Miriam Margolyes

Miss Fisher’s Murder Mysteries (2012) s03e06 – Death at the Grand

It’s a single location mystery, which is always a lot of fun on “Miss Fisher’s.” Though this single location mystery turns out to be an incredibly dangerous one. It’s the local Grand Hotel, which is no longer as grand as it used to be; someone throws the concierge (Nick Mitchell) off the roof and he’s holding onto a bag belong to one Miss Phryne Fisher, which is a big surprise to everyone. Including Essie Davis, who didn’t even know the bag was missing.

It doesn’t take long for Davis and sidekick Nathan Page—seriously, it’s fine, but Page really doesn’t get anything his own this season—to discover the mystery involves theft, gambling, and one Baron Henry Fisher (Pip Miller). Miller’s Davis’s estranged father, who’s supposed to be being responsible with his money but instead losing it in a rigged poker game to intensely creepy poker hustler, Goran D. Kleut.

Kleut wants the money Miller owes him and is apparently willing to get violent to get it. Hotel owner Nell Feeney is little help to the investigation, so Davis installs Ashleigh Cummings in the lobby to actively snoop. And this time, new constable Henry Hammersla is more than willing to learn from Cummings’s superior detecting abilities. Maybe a little bit too willing to learn… especially since Cummings hasn’t heard from Hugo Johnstone-Burt lately.

But while Davis and Fisher are convinced the murder has something to do with hotel-related Feeney, Kleut, or maid Michala Banas, the audience knows it’s creepy Colin Moody. Moody always in the background, lurking, as he starts stalking Davis, who’s got zero idea she ought to be worried about him. Moody’s less creepy than Kleut, which affects the tension, but not necessarily in a bad way—delaying Moody’s extremes just make them all the more effective later on.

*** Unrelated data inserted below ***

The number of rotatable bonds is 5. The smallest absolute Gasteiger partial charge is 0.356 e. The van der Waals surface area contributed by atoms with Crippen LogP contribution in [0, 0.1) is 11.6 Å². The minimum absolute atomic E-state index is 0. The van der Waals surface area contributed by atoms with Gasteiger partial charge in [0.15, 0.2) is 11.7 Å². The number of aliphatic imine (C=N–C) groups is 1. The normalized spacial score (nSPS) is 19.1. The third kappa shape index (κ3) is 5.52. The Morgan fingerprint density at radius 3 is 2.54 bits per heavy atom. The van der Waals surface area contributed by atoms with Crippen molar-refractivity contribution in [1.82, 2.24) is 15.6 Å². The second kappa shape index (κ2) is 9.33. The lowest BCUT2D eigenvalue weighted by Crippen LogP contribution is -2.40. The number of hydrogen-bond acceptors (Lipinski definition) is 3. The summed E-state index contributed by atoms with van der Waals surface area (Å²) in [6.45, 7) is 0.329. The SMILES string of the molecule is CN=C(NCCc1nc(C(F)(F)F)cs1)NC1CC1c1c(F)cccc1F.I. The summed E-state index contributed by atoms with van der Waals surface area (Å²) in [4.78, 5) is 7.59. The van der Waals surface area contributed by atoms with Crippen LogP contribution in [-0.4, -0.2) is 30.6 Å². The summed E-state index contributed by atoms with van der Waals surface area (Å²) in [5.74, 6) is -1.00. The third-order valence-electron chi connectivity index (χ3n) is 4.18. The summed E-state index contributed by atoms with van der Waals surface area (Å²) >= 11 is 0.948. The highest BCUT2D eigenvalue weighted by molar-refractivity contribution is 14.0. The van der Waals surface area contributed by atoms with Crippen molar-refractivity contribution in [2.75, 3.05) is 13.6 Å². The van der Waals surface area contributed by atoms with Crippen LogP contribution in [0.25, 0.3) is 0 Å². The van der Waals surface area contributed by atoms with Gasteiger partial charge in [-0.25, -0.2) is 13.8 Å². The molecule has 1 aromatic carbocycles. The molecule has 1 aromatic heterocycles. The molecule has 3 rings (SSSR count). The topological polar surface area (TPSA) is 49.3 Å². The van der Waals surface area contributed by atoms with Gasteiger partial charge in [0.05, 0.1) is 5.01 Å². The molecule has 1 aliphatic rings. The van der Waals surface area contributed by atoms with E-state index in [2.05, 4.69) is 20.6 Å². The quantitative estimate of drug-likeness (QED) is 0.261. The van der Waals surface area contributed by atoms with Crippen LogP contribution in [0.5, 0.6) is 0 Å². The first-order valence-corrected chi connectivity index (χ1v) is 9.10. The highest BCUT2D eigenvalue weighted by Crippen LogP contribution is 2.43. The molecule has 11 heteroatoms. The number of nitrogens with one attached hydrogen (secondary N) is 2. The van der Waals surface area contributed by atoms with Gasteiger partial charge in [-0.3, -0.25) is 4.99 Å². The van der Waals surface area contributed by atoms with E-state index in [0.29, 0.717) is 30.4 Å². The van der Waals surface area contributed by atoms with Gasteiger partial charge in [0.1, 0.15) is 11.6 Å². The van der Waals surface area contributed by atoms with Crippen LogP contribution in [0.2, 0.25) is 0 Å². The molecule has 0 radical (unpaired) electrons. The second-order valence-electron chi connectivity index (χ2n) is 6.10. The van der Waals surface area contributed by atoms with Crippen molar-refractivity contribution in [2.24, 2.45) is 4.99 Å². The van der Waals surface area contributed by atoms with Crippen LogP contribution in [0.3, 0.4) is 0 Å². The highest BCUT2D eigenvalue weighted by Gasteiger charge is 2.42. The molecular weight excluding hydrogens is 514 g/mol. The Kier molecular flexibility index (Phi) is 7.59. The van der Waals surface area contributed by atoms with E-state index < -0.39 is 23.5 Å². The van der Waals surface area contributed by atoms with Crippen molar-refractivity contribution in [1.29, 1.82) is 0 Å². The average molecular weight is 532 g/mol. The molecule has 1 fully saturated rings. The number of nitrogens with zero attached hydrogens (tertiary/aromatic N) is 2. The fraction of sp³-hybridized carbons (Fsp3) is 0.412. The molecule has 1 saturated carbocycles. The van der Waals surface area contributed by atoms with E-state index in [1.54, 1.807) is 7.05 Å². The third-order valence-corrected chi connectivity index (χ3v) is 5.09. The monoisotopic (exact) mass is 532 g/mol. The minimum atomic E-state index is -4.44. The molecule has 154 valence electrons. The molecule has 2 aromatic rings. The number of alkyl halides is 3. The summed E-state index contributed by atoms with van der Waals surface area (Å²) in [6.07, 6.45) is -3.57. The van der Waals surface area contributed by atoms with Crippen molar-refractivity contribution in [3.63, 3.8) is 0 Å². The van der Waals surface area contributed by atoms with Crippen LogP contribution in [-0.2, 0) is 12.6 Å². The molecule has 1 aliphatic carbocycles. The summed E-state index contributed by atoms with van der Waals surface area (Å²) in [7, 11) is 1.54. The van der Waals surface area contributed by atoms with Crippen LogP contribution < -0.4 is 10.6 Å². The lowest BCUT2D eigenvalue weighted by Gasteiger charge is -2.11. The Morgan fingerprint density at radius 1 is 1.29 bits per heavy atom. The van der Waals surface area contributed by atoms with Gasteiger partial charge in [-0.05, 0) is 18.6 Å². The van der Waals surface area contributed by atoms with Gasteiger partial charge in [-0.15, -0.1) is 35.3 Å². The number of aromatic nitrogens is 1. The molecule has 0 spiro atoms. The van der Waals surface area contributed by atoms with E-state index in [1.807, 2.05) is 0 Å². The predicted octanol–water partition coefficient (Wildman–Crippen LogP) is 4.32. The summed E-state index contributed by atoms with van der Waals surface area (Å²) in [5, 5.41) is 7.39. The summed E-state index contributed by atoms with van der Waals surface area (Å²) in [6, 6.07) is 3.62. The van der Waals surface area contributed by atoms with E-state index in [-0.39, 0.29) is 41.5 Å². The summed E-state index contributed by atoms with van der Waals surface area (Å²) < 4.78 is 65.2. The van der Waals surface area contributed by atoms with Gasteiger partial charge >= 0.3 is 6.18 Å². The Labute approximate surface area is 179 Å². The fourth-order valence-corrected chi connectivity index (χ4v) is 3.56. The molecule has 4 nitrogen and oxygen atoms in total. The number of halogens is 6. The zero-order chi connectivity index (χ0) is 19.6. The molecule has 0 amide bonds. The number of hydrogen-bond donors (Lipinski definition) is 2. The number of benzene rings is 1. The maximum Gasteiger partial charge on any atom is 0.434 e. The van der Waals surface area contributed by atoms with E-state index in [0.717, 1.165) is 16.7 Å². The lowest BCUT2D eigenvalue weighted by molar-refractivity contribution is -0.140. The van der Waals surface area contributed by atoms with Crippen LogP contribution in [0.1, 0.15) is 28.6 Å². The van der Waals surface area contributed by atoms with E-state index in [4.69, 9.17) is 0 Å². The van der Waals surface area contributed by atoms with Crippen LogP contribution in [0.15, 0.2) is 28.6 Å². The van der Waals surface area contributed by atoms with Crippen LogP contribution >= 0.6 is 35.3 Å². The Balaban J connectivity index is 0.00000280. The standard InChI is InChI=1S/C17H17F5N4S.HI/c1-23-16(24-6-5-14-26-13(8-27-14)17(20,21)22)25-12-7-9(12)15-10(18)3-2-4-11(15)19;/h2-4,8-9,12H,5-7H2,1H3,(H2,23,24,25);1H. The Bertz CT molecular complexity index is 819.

Excellent direction from Mat King. There’s a phenomenal poker game sequence and he really does well giving the hotel a personality.

There’s a charming finish and a surprising development in Cummings’s lessons—it starts with her picking out her preferred gun for her adventurer career; plus Miriam Margoyles is around quite a bit, including some wonderfully comic moments.

Miss Fisher’s Murder Mysteries (2012) s03e05 – Death & Hysteria

Even for an episode dealing with institutionalized misogyny, which are often the heaviest “Miss Fisher’s,” Death & Hysteria is close to the heaviest because it’s about a group of women being persecuted and threatened with forced hysterectomies for… enjoying orgasms. Ysabelle Dean’s script never gives a full exposition dump—in fact, the foreshadowing to what’s going on is just an expression from Tammy Macintosh—but once it’s clear what’s actually going on, the whole episode changes gears quite a bit.

It starts with Essie Davis very suspicious of doctors Philip Quast and Damon Gameau, who have set up in Miriam Margolyes’s house and turned it into a sanitarium for women suffering “female hysteria.” Margolyes—Davis’s aunt and one of the show’s most successful recurring characters—is loaning it to them following Quast’s successful care of her son, who’s recently passed away. We met the son in an episode first season. It’s real sad, particularly since we find out about it three weeks or so after his death; we don’t get to see Davis’s mourning, for instance. Instead, she’s just suspicious Quast is taking advantage.

Quast’s immediately suspicious because he and sidekick Gameau don’t charge any fees—they only take donations from their patients, who are exclusively wealthy women. More, once one of the patients dies, it turns out they’re also really big into getting estates left to them. For various reasons, no one is being forthcoming in the investigation—Quast and Gameau immediately lawyer up (a perfectly icky Gareth Reeves)—and Nathan Page’s breaking in a new constable, Henry Hammersla, who screws up the investigative team.